Lawgiver’s Blade: Chapter Four Part Two

July 17th, 2019  |  Published in Lawgiver's Blade

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High Mage Kadriya must have taken Lilat’s message very seriously because only two days later Vessin rode into Shael accompanied by Kilit, who was wearing a set of red mage robes similar to those Lilat wore on certain occasions except that they were plain without any trim.

He spoke quietly with Lilat for a short time before turning to the few villagers who weren’t in the fields. “Holy Kadriya will reach Shael tomorrow evening and sent me ahead to deal with a situation she has been made aware of.” He and Lilat were just about the only people who didn’t look at Natlin at that.

Natlin scowled at him for a moment before stalking back into her house and slamming the door.

“Well that does not augur well,” he said quietly. “But I think it would be best if Kilit and I refresh ourselves before I deal with this.”

“Mummy is preparing lunch,” Alidra said. “I think she suspected you’d be arriving because she’s making extra.”

“Of course she is,” Vessin said. “And some of her excellent beer I hope.”

“Well look at you!” Tamasa exclaimed when he ushered his niece into the house. “You started your apprenticeship already.”

Kilit ducked her head shyly her cheeks darkening.

“Yeah… it’s kind of embarrassing. I lost my temper when Matik lei Darit insulted my mother and next thing I knew he was flying through the air. Aunt …um… High Mage Kadriya said if my magic was flaring I had to start my training.”

Tamasa’s lips twitched. “That seems immensely reasonable.” She turned back to Vessin. “You didn’t bring Imalia with you?”

“We were planning a business trip when Kadriya asked me to accompany her on this pilgrimage around Tehan province,” he said. “It’s sort of important from both perspectives and Imalia didn’t really want to come on the tour so she carried on with the trip. Kilit’s along as part of her training.”

“Both perspectives?” Mayin had been weaving by the door with a fixed look of disapproval on her face at Tamasa’s informality and now no one looked more shocked than she did to hear the question fall from her lips. She immediately covered them with her hand. “I’m sorry, Mage Vessin, I shouldn’t ask about Mage business.”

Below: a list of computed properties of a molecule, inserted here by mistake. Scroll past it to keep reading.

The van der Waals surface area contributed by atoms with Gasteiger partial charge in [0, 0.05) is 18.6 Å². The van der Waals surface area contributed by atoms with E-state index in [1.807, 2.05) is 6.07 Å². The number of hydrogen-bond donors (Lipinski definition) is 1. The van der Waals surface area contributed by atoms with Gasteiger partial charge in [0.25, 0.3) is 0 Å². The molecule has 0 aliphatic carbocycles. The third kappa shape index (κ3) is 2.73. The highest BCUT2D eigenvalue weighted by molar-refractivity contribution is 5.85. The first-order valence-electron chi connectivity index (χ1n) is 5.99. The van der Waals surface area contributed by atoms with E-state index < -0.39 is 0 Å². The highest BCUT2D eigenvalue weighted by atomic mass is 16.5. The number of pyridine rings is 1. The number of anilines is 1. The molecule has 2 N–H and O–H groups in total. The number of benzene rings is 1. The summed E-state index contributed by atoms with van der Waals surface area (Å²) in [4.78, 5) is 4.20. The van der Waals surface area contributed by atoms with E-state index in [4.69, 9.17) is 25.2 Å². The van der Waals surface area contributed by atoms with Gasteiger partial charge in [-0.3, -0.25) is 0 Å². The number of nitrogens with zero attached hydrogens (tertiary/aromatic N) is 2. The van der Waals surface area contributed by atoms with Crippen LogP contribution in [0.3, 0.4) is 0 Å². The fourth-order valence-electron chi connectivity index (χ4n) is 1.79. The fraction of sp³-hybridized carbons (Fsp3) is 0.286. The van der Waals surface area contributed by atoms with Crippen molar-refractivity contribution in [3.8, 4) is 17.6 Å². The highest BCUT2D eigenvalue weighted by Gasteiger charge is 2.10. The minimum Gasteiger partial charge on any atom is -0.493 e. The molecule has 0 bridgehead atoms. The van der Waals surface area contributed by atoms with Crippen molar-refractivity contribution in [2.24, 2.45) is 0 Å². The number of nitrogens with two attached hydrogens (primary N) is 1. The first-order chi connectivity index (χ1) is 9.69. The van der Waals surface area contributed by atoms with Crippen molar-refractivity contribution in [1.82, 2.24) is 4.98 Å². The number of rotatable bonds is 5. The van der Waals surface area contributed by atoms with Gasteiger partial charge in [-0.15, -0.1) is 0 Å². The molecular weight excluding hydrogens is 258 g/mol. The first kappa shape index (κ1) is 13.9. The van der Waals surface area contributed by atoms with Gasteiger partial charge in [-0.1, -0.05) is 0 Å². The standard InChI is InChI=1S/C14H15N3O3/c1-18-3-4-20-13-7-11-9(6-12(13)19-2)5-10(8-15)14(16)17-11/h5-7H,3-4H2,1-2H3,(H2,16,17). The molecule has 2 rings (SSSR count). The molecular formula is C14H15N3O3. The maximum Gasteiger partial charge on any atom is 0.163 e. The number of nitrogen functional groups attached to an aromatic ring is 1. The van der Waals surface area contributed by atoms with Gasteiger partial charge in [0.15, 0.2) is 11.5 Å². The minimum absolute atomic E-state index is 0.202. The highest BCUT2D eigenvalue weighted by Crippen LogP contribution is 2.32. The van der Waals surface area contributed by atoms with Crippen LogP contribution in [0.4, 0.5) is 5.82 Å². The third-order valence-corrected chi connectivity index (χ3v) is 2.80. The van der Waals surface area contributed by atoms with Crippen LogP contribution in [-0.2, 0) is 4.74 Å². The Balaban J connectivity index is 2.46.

He waved that away. “Curiosity is not a sin, madam, and I tell you that in my role as an arbitrator. As to the business well only one half of it is mage business per se and that has little to do with magic. Anyway it’s no secret in Benar. My family supported the High Mage’s side in the Mage War and thus we had to flee to Laglin where we hid and created cover identities as Laglini merchants in Fasrat. As well as hiding us from the Perfectionists and allowing us to travel into Benar relatively freely it has an unexpected side benefit. We could finally sneak spies into Saralet. It’s water silk season. Imalia is in Kesara buying as many bolts as she can lay her hands on while keeping her ears open to see what the Saraleti know about what happened to Kadriya at the Arosia.”

Mayin blinked at that a few times obviously working her way through it. “Mage Imalia is in Saralet?” she asked finally. “Is that safe? What if they catch her?”

Vessin just grinned. “Honestly, she’s safe enough. They’d probably just throw her out or more likely pretend they hadn’t noticed,” he said. “They don’t want a war with us not with our shared enemies still out there waiting for any sign of weakness.” He hesitated. “Their ships try Kadriya’s barrier every couple of years, it’s part of why she hasn’t fully recovered from using the staff that way.”

Tamasa’s eyes flew wide. “You mean that’s why she hasn’t pushed harder against the Perfectionists! She can’t risk another Mage War not just because it was horrendous but because it will leave us all vulnerable again.”

Vessin nodded soberly. “Just so, and the Witch King knows it. Say what you will about the Saraleti they love being alive as much as anyone and have no desire to being another invasion down on our collective heads.” He smiled at Mayin. “But I will tell Imalia you were worried about her. She will be happy to hear it.”

“Of course I was worried,” Mayin exclaimed. “She saved Kivat’s life at such a terrible cost to herself. She lost her magic and she could have died! I’m so grateful to her.” She started sobbing unexpectedly. It had been happening a lot since her son was born. “I don’t know what I would have done if he’d died and left me and Tiran alone.”

Tamasa moved to her side and began rubbing her shoulders soothingly. “It’s okay Mayin it didn’t happen.”

“It’s all my fault! I’m a terrible person…” Mayin’s sobs became deeper. “And Holy Kadriya will know it as soon as she sees me. I try not to entertain heretical thoughts, I swear, and to correct others. But they keep creeping in because I don’t want to be damned. This was to punish me for it and Mage Imalia… she… she…”

Tamasa looked at Vessin over Mayin’s shoulder and mouthed ‘Damned?’

He suddenly looked very serious and walked over and knelt beside Mayin talking to her so quietly that Alidra couldn’t here what he was saying.

Tamasa turned to Alidra. “Take Kilit and go and fetch your father and uncle,” she said. “And make sure to shut the door after you. Mage Vessin and I need to talk to your aunt in private. Oh, and don’t tell them what Mayin said until you are sure no one is in earshot.”

“Yes, mummy!” Alidra grabbed Kilit’s hands and raced with her towards the fields where most people were bringing in the harvest.

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